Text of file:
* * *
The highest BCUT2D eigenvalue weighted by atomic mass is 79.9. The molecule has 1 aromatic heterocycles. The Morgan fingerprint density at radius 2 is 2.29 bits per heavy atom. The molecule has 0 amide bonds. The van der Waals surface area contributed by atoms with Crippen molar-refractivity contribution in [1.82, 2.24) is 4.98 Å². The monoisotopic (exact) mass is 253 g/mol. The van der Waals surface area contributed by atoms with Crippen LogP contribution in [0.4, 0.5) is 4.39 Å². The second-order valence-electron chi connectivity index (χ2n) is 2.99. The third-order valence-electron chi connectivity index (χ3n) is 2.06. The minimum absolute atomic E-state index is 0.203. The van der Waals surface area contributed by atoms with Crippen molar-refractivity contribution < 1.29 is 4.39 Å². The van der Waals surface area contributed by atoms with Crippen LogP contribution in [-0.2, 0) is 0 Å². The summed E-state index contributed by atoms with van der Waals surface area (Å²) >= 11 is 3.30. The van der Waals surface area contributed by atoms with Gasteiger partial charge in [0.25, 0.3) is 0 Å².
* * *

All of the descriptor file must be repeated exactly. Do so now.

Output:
The highest BCUT2D eigenvalue weighted by atomic mass is 79.9. The molecule has 1 aromatic heterocycles. The Morgan fingerprint density at radius 2 is 2.29 bits per heavy atom. The molecule has 0 amide bonds. The van der Waals surface area contributed by atoms with Crippen molar-refractivity contribution in [1.82, 2.24) is 4.98 Å². The monoisotopic (exact) mass is 253 g/mol. The van der Waals surface area contributed by atoms with Crippen LogP contribution in [0.4, 0.5) is 4.39 Å². The second-order valence-electron chi connectivity index (χ2n) is 2.99. The third-order valence-electron chi connectivity index (χ3n) is 2.06. The minimum absolute atomic E-state index is 0.203. The van der Waals surface area contributed by atoms with Crippen molar-refractivity contribution < 1.29 is 4.39 Å². The van der Waals surface area contributed by atoms with Crippen LogP contribution in [-0.2, 0) is 0 Å². The summed E-state index contributed by atoms with van der Waals surface area (Å²) >= 11 is 3.30. The van der Waals surface area contributed by atoms with Gasteiger partial charge in [0.25, 0.3) is 0 Å².